1. Contributions: József Herman, "En souvenir de Veikko Väänänen: l'état présent des études sur le latin tardif et vulgaire"; Robert de Dardel, "Un cas de synchronie non uniforme en protoroman"; Thorsten Fögen, "Forms of language awareness in antiquity and their significance for Latin linguistics: some theoretical remarks"; Witold Man/czak, "Six attitudes envers le problème de l'origine des langues romanes"; Roman Müller, "Rhetorik und sprachlicher Paradigmenwechsel in der römischen Spätantike"; Oswald Panagl, "Analogie und Anomalie: Spielarten des paradigmatischen Ausgleichs im Spät- und Vulgärlatein"; Tamás Adamik, "Temple regulations from Furfo (CIL I2 756)"; Olga Álvarez Huerta, "Sobre los hispanismos en el Itinerarium Egeriae"; Michèle Fruyt, "Anaphore, cataphore et déixis dans l'Itinerarium d'Egérie"; Alfonso García Leal, "La lengua de las inscripciones latinas medievales de Asturias"; Sabine Grebe, "Scientific and narrative arguments in Martianus Capella"; Gerd Haverling, "Sur le latin vulgaire dans la traduction 'ravennate' des Aphorismes d'Hippocrate"; Seppo Heikkinen, Bede's De arte metrica and the origins of early medieval metre"; Dietfried Krömer, "Don't trust the label -- Zur Datierung lateinischer Texte"; Carlo Santini, "Sulla tecnica epitomatoria di Giulio Paride"; Béla Adamik, "Zur Problematik der lateinischsprachigen Bevölkerung in Konstantinopel: das Zeugnis der lateinischen Texte in dem Werk De cerimoniis aulae Byzantinae des Kaisers Konstantin VII Porphyrogennetos"; Frédérique Biville, "Le latin et le grec 'vulgaires' des inscriptions pompéiennes"; Iancu Fischer, "Phonétique et graphie dans l'Appendix Probi"; Hilla Halla-aho, "Scribes and the letters of Claudius Terentianus"; Martti Leiwo, "Greek or Latin, or something in between? The Jews of Venusia and their language"; Robert Maltby, "Evidence for late and colloquial Latin in the Commentaries of Porphyrio, Donatus and Servius"; Hubert Petersmann, "Altes und Neues in Vulgärlatein der Fluchtäfelchen von Bath und Uley"; Carmen Arias Abellán, "El color en los autores (y textos) latinos cristianos"; Louis Callebat, "Les désignations diminutives de l'habitation"; Moreno Campetella, "I termini tecnici agricoli nei Sermoni di Cesario di Arles (470-542)"; Vittorio Ferraro, "Etimologia e storia dell'it. 'bizzoco, (-a)i"; Leena Löfstedt, "Errare humanum est"; Brigitte Maire, "Quand la littérature vulgaire enfante herbes, légumes et fruits"; Antonio Ma Martín Rodríguez, "L'expression verbale de la mort chez Bède le Vénérable"; Emilio Nieto Ballester, "L'expression de la notion 'pierre' en latin tardif de Hispania: Cast. berrueco: les données de la toponymie"; Heikki Solin, "Von Berenike zu Veronica und Verwandtes"; Alberto Zamboni, "Evoluzione e rinnovamento nel lessico del latino volgare: tendenze strutturali e derive interne"; Brigitte L. M. Bauer, "The adverbial formation in mente in vulgar and late Latin: a problem in grammaticalization"; Alessandra Bertocchi and Mirka Maraldi, "Some concessive expressions in the passage from classical to late Latin"; Gualtiero Calboli, "L'emploi des modes dans le latin tardif"; Giovanbattista Galdi, "The grammar of Latin inscriptions of the Eastern Roman Empire: some morphological questions"; Benjamín García-Hernández, "La influencia griega y la renovación del prefijo SVB- en el latín tardío"; Valérie Gitton, "L'accusatif absolu dans l'Ars veterinaria de Pelagonius"; Marcela Hejtmanová, "Hedging in vulgar Latin texts"; Maria Cristina Martins, "Configurationalité et non-configurationalité en latin"; Olga Spevak, "L'emploi des conjonctions concessives dans la prose technique du IVe et Ve siecles"; Roger Wright, "Even Priscian Nods."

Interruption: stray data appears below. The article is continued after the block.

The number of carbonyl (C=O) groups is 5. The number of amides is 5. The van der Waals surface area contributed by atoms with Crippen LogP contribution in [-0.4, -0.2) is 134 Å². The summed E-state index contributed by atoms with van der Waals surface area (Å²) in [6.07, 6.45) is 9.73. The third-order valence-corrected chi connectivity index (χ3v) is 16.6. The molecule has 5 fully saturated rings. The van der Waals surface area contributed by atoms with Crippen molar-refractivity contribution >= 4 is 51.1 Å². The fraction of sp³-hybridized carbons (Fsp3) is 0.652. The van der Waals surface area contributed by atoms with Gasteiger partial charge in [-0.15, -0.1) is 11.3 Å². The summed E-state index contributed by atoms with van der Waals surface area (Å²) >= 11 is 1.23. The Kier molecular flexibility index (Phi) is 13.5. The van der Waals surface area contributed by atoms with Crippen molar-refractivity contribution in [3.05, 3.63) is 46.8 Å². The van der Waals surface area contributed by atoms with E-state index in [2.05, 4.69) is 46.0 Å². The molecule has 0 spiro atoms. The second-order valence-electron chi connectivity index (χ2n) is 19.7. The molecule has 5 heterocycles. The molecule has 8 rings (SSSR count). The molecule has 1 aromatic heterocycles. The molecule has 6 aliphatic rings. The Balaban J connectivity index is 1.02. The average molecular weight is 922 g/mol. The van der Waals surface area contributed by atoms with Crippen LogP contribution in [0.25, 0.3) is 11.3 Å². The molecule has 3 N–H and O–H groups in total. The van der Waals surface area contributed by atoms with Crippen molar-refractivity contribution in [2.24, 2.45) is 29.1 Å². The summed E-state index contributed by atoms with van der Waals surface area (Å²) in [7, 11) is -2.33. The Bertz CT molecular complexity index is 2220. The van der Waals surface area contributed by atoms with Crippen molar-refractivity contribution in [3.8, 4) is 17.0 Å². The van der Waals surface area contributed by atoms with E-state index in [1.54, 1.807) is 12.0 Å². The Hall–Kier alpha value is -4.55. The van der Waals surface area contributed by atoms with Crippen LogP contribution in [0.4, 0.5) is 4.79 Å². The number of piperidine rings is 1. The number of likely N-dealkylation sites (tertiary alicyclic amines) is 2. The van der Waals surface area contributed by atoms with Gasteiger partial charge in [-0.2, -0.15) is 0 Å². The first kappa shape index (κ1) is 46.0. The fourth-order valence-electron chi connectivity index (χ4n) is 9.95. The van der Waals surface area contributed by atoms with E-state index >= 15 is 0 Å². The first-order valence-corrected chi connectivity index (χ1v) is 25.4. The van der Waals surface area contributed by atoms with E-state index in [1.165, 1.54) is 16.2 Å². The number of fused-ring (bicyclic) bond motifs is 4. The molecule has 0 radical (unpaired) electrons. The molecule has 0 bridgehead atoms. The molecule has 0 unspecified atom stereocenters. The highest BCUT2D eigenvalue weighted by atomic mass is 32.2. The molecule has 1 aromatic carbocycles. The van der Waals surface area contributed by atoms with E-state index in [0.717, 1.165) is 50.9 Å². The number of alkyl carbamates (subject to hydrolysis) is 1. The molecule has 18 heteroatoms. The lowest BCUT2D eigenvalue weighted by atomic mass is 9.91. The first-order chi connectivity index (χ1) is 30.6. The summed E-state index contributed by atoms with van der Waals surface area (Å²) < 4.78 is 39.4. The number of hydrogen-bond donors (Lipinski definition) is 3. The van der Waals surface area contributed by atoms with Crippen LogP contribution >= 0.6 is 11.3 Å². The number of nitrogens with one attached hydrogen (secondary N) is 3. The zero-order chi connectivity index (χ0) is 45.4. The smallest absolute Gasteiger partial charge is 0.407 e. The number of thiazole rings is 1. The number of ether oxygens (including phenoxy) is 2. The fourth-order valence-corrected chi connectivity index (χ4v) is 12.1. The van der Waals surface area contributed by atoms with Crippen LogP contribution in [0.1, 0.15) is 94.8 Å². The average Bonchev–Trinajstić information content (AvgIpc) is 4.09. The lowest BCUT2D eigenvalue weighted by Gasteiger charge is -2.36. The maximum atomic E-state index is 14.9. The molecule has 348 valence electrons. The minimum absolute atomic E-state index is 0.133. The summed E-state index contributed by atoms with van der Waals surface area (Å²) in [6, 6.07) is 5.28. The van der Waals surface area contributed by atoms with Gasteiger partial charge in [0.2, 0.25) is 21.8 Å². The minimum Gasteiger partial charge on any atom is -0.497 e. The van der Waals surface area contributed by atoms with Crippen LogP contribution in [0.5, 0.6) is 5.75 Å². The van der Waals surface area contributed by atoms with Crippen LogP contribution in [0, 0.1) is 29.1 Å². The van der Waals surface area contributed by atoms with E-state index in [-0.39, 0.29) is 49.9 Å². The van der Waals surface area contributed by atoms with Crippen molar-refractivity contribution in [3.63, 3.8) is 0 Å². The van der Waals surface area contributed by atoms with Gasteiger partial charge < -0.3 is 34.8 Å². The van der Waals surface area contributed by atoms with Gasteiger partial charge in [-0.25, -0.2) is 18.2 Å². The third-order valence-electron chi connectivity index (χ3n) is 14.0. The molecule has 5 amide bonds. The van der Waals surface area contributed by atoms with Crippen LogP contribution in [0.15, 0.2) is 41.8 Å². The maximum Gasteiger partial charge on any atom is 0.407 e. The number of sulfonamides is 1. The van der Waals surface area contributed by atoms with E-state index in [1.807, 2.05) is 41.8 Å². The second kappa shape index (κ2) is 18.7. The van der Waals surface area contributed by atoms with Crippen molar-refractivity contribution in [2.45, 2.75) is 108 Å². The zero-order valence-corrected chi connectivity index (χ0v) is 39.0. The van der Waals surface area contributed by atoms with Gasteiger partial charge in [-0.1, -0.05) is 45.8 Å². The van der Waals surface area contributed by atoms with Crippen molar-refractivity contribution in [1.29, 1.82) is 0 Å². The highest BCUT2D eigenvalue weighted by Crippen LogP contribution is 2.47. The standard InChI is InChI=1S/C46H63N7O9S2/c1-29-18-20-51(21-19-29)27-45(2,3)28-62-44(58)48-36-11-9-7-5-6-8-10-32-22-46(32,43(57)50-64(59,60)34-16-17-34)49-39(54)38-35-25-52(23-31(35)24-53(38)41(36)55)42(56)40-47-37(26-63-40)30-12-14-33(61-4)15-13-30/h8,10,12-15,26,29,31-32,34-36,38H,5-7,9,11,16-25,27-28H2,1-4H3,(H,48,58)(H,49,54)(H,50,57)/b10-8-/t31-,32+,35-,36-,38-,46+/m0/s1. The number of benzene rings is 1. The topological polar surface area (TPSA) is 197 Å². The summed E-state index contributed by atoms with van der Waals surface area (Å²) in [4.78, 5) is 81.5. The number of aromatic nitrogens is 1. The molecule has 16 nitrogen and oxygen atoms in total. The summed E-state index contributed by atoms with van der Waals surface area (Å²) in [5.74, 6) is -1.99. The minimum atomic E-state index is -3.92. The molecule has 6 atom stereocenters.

2. See the arguments of Peter Parsons in P.Rain.Cent. 164.15n.